Lecturers' unions this week rejected as "derisory" a pay offer of 6 per cent over two years, telling employers the dispute would continue until they come up with a credible deal.
The Association of University Teachers and Natfhe joined unions representing manual and support staff in rejecting the offer put forward on Tuesday by the Universities and Colleges Employers' Association.
Neither the AUT nor Natfhe was represented at the meeting, having refused to comply with the employers' condition that they suspend their assessment boycott and other industrial action before attending the negotiations.
But The Times Higher learnt that AUT and Natfhe representatives were likely to meet employers early next week to try to break the negotiations deadlock.
The meeting will be chaired by Mary Stacey, independent chair of the Joint Negotiating Committee for Higher Education Staff and an employment tribunal chair, and the unions will be allowed to attend without suspending industrial action.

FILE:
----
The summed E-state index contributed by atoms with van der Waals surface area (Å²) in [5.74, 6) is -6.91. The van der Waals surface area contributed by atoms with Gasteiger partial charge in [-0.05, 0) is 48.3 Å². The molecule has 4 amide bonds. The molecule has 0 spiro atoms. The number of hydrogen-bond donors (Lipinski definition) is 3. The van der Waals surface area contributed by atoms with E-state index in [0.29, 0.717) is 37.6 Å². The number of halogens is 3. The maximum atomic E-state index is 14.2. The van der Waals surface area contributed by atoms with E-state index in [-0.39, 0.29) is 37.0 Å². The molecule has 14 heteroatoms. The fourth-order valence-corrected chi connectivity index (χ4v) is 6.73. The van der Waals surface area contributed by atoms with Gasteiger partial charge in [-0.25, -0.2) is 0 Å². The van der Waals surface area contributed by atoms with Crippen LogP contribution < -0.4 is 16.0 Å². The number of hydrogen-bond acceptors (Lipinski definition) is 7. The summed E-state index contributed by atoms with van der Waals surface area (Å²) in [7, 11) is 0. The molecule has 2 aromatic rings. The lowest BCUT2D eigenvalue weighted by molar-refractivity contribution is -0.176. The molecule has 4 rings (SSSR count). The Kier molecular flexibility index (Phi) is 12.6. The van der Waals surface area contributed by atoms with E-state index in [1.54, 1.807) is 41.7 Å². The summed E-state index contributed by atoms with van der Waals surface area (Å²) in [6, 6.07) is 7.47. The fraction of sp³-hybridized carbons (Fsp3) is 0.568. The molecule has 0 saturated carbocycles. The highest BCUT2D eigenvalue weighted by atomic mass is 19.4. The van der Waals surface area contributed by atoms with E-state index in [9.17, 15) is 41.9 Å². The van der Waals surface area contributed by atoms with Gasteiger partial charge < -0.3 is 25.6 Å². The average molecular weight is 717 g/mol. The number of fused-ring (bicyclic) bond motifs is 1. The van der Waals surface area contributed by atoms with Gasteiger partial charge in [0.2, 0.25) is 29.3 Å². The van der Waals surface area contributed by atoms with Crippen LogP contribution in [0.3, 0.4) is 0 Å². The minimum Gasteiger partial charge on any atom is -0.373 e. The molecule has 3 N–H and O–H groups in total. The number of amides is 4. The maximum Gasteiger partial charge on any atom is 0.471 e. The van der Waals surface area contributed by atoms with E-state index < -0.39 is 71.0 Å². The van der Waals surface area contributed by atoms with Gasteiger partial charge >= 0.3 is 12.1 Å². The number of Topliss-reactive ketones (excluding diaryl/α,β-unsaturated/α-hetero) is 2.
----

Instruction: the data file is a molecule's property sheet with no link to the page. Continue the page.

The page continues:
Sally Hunt, AUT general secretary, said that the offer was nowhere near the unions' joint claim for up to 23 per cent over three years. She highlighted the difference between the offer to staff and the average rise of 25 per cent over three years enjoyed by vice-chancellors, as reported by The Times Higher in early March.
Ms Hunt said: "I am extremely disappointed. When employers start to look at members' aspirations in the same way that they looked at their own in awarding themselves a 25 per cent rise, then we will be in business."
Roger Kline, head of the universities department at Natfhe, said: "There is no catch-up in this offer - it is almost at the rate of inflation.
Employers have not yet got the message that our members are serious about a significant pay increase."
Jocelyn Prudence, chief executive of Ucea, said that the 6 per cent offer was above inflation, which stood at 2 per cent, and was higher than the 2.5 per cent offered by the School Teachers' Review Body.
Ms Prudence added that it was important to remember that the 6 per cent was in addition to likely rises of between 3 per cent and 5 per cent a year as a result of the new pay framework.
"It is a reasonable offer, particularly in the context of what's already in the pipeline from the new pay structures," Ms Prudence said. "It is a step-by-step process. The unions now have an offer, and I would hope that the academic unions reflect further on where they go from here."
Manual and support unions Unison, the T&G, GMB and Amicus also rejected the 6 per cent, two-year offer.
The next official negotiating meeting is on April 25.